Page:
Back to the Future: Chinese President Xi Jinping Invokes the Mao Ethos in Order to Control China and Fight Corruption in the Military/Industrial Complex!
For some time now, my readers in Asia have been asking me to write something about the present changes in China. A few days ago, a low level military officer made an official statement that “the former vice chairman of the central military commission was responsible for the sins of the father.” [Stratfor, March 10, 2015.] On the surface this seems to be somewhat of an innocuous statement. Who really cares what a Chinese soldier might have said about the past corruption in the military? Unfortunately, for those who had worked for the previous two presidents of China—Hu Jintao and Jiang Zemin—this soldier’s disingenuous statement widely publicized all over the Chinese media was a clear warning shot from current President Xi.
In order for Xi to maintain a steady net growth of about 7% per year, he must get rid of hundreds of thousands of military officers who had placed their rice bowls into the private sector which replenished them very well. Xi is using an old technique mastered by Mao who would allow a poem or an esoteric reference in some daily newspaper to hint at the massive changes he was about to make. President Xi has been forced to utilized the questionable legacy of Mao in order to maintain his Communist Party control over a very rapacious capitalist system replete with political cronyism and financial corruption.
I am in no position to decide the merits of what Xi is doing. I am not a China scholar yet I consider myself a disciple of such illustrious China scholars as Dr. Richard Solomon [MIT, Kissinger Staff] and Prof. Lucian Pye [MIT]. Learning from them, I believe I possess some sensibilities regarding the fluctuating nature of the Chinese society.
After reviewing Dr Richard Solomon’s brilliant study of Chinese behavior during and after the Chinese Cultural Revolution [“Mao and The Cultural Revolution”], one point comes back repeatedly. That is the Chinese ambivalence toward a Confucius society based on moral principles of behavior toward one another which is in complete contrast toward Mao’s constant need for revolutionary change.
This crisis of ambivalence is being played out today as Xi uses the Maoist slogans and methods in an attempt to reform a society of 1.3 billion people. There is no question in my mind that Xi will purge the remnants of Hu’s $1.7B unsightly personal fortune [Forbes Magazine]. At the same time, I have this compelling feeling that Hu, his family and members of his extended family will have to go through the Kabuki [sorry for the mixed metaphor] of a corruption trial. In addition, I believe Jiang who was president before Hu will also try to retain his nefarious power base while Xi attacks him and his coterie of political sycophants [Chinese and Foreigners].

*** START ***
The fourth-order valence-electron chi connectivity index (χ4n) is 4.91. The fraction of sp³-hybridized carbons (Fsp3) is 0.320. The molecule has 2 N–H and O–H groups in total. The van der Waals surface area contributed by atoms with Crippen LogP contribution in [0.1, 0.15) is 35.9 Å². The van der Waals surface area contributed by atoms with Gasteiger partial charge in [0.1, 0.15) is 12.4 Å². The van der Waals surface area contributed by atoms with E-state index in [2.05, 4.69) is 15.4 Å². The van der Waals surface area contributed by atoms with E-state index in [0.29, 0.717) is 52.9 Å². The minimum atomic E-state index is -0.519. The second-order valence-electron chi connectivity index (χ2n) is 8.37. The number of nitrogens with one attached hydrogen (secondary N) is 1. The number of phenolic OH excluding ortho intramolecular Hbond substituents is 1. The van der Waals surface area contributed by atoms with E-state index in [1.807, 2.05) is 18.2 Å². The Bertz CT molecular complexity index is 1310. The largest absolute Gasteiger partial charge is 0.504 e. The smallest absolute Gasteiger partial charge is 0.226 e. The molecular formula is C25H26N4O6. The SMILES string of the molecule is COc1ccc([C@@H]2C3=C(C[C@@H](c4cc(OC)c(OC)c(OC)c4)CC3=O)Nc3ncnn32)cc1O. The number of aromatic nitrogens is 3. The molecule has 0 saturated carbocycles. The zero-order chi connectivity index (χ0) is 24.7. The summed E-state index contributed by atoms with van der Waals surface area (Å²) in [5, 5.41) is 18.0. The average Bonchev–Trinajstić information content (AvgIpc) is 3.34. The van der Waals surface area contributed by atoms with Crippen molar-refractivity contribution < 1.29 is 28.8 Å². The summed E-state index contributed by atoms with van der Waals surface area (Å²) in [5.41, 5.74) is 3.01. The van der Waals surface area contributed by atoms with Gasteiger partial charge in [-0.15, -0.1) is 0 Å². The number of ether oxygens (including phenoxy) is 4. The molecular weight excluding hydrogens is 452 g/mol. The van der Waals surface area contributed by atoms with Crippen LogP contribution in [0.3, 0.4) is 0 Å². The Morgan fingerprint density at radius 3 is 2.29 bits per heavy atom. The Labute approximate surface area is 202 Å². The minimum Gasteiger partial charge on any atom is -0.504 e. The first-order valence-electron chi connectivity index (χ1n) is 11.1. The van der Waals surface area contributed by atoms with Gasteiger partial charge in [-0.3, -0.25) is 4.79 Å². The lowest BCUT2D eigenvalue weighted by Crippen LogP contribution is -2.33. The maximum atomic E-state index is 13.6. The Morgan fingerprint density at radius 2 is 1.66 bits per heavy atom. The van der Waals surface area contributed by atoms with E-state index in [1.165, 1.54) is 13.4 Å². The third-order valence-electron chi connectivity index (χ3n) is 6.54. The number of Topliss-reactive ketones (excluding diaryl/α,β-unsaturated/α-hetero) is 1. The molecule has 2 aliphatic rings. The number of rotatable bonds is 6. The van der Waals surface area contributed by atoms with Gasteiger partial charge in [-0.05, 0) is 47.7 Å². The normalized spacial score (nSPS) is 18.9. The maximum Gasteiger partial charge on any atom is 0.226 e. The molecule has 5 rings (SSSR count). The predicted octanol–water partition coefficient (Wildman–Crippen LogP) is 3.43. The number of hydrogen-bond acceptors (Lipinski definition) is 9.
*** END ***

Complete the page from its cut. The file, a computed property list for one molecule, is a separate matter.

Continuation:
Through this past year of political purges, Xi has declared that he is like Mao in the process initiating another cultural revolution. This time, however, he will make certain that student cannibalism and chaos will not result from these national and local political purges. The number of effected people ranges in the hundreds of thousands. In my humble estimate, I think that Xi’s purges will probably number in the millions by the time he decides the anti-corruption campaign is over.
So what does this mean for Hong Kong and America?
I think Xi will continue to ignore the precepts of democracy as the youth of Hong Kong understand it. Xi will use Hong Kong as a laboratory for showing the world what he intends to do with the semblance of a democratic society that impinges on the Maoist ethos of centralized control. There will be more student protests and more confrontations, until Xi eventually exhausts the students of their elan vital.
America is not a clear and present danger for Xi right now. However, that caveat only applies as long as we as a nation state do not interfere with the internal dynamics of his Maoist Revolution. If he suspects that we are in any way creating dissension and taking advantage of his extension of power, he will reactivate the Spratly Island crises with a bravado that we have not yet seen [ read my vintage Pax Pacifica novel].
His present foreign policy concern should be the rise of Japanese Nationalism with its concomitant rise in military power in the China Sea. One must remember that in a blog I wrote about one year ago, I mentioned that Japan has the second largest navy in the world. That military fact could disturb Xi’s strategic expansions into the China Sea and Indian Ocean.
Xi is one busy leader engaged in garnering both his internal and external control of the increasing larger Chinese Military and its ancillary divisions of corruption and political cronyism. At the end of his purges, I estimate that Xi will be in complete charge of his country; as well as, his Communist Party. No one would dare mimic Mao, unless he was about to understand that he would become a target of derision and hate. Xi is neither afraid nor concerned about his personal safety. A man not afraid to die is one very dangerous man.
Only one man ever defied Mao twice. He was able to come back and rule China effectively. That man’s name was Deng Xiao Ping! However, there is no new Deng! It will take a long time for someone like him to arise. We will have to go back to the future!
One might even say in Chinese:
President Xi is in a position of tu quiong bi xian
President Xi is in a position of tu quiong bi xian
[pronounced too chyoong bee hsien]:
Meaning--- He has nowhere to hide!
The dagger is exposed!